Velvet Hammer Artisan
1210 Union Springs Rd. Cobden, IL 62920 home page:

Velvet Hammer

Cobden, IL

About Velvet Hammer

1974 B.A. DePauw University, Greencastle, IN
1980 Ph.D. Southern Illinois University, Carbondale, IL
License, Midwest School of Horseshoeing, Macomb, IL
1985-6 Independent study with Brent Kington and Daryl Meier
1986 Master class with Tom Joyce
1996 Study with Peter Ross
2010 Houston Center for Contemporary Craft, Houston, TX “Iron: Forged, Tempered, Quenched”
2009 Greater Denton Arts Council, Denton, TX “Materials Hard and Soft”
2007 Appalachian Center for the Crafts, Smithville, TN “Scratching the Surface” solo exhibition
2005 Kentucky Museum of Art and Craft, Louisville, KY “Forging Ahead: Contemporary American
2000 Ohio Craft Museum, Columbus, OH Best of 2000
1998- Traveling Invitational, Exhibits USA “Earth, Fire and Water”
1994 National Ornamental Metal Museum, Memphis, TN “ABANA Comes of Age”
1990 Illinois Governor’s Mansion, Springfield, IL Three person invitational
2011 Geneva Art Fair, Geneva, IL Award of Excellence
Art and Air, St. Louis, MO Best of Sculpture
Old Capitol Art Fair, Springfield, IL Best of Sculpture
2009 Materials Hard and Soft, Denton, TX Juror’s Award
Cedarhurst, Mt. Vernon, IL Best of Illinois
Art in the Park, Highland, IL Best of Sculpture
2008 Art in the Park, Highland, IL Best of Sculpture
2007 Old Capitol Art Fair, Springfield, IL Best of Sculpture
Art and Air, St. Louis, MO Best of Sculpture
Art in the Park, Highland, IL Best of Sculpture
2006 Old Capitol Art Fair, Springfield, IL Best of Sculpture
Art and Air, St. Louis, MO Best of Sculpture
Fine Furnishing Show, Milwaukee, WI Best of Show, accessories
St. James Court Art Show, Louisville, KY Kosair award
Art in the Park, Highland, IL Best of Sculpture
James R. Thompson merit award
2005 Old Capitol Art Fair, Springfield, Il Best of Sculpture
Lakeview East Art Show, Chicago, IL Best of 3-D Functional
2004 Old Capitol Art Fair, Springfield, IL Best Portfolio
2003 Old Capitol Art Fair, Springfield, IL Best of Show
Krasl Art Fair on the Bluff, St. Joseph, MI Best of Metal
Midwest Salute to the Masters, Fairview Heights, IL Best of Fine Craft
1999 Illinois Artisans Program Third Annual James R. Thompson Award for Excellence in Crafts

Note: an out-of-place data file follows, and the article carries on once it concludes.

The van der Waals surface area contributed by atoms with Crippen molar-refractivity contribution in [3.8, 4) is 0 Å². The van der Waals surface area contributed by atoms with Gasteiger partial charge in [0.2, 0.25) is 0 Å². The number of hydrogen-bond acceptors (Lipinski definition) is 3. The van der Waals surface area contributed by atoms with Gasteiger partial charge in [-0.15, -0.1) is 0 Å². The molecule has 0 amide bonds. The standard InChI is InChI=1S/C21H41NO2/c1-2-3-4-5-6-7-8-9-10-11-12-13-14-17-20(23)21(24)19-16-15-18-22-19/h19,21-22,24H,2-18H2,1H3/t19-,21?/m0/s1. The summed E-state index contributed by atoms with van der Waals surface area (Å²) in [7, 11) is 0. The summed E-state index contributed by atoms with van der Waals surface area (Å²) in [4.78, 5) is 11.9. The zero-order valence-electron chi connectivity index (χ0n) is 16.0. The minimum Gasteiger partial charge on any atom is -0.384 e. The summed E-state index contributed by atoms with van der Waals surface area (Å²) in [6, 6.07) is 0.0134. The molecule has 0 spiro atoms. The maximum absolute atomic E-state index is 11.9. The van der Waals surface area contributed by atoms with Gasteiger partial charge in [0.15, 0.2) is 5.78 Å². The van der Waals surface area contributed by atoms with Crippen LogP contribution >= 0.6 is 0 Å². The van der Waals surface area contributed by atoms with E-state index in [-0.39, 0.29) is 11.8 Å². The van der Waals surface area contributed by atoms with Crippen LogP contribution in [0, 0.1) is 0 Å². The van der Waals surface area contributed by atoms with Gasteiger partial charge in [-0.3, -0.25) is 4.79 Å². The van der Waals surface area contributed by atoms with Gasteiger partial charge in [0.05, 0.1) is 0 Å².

1988 Illinois State Fair Professional Art Exhibition, Springfield, IL 1st and 2nd Place
Illinois Governor’s Collection
John A. Logan College
R. Bruce McMillan
Hon. James R. Thompson
West Virginia Governor’s Mansion
Springfield, IL Civic Art Collection
Mary Washington (The Supremes)
The Indigo Girls
2002 The Rest of the Story, Paul Harvey
2001 Made in Illinois
2000 The Contemporary Blacksmith, Dona Z. Meilach
1990,2005 Chicago Tribune, Chicago, IL
1989 St. Louis Post Dispatch, St. Louis, MO
1988 Heartland Blacksmiths, Richard Reichelt
2011 Tiffany Studios’ Techniques, Edith Crouch

Artist Statement

What do you get when you cross a tennis player with an artist? A blacksmith. Throw in a lifetime gardener and that blacksmith works in an organic style with a nature theme. The first time I struck iron, I was smitten. There is something wonderfully indescribable about the energy exchange that takes place while blacksmithing. The heat from the fire and the force of the hammer’s blow feed and energize me.

My primary material is mild steel. I particularly enjoy using pipe. This hollow material gives an impression of mass without the actual weight and provides an additional surface (the interior) with its own potential to be worked. It is a form that requires a gentle and patient hammer blow, so it doesn’t collapse. Currently, I use only recycled pipe; the other ends are running around in John Deere tractors.

The versatility of mild steel allows it to take the bold shapes usually associated with ironwork, as well as the soft, feminine lines for which I strive. My work often contains botanical references, and I create images that evoke continuing growth. Each heat of the metal offers an opportunity to explore. The results can be unexpected, opening up an entirely new path leading to the spontaneity evident in many of my creations.

Then there is the fascination of forge welding. I am amazed every time I successfully perform this weld, in which two or more pieces are heated to 2600 degrees, carefully introduced to each other and firmly hammered into a single unit. Vigilance and focus are required; uncertainty and excitement are part of the process. I try to incorporate at least one forge weld in every piece I design. I use this process to introduce texture and images to the surface of my work.

In making my spoons, I push pipe in many directions. I forge out its center hole, split and taper one end and flatten and drift a ring on the other end. For the “bowl” I forge weld expanded steel or butterflies together or introduce playful human figures.

My trees incorporate steel shavings and wires to grow the canopy. Successive layers are forge welded onto thin sheet, often building up a ¼” layer. Some chunks come off in the cleaning process, opening up the canopy in various areas. I use an abrasive brass technique, vegetable oil and the natural tempering colors for the patina.

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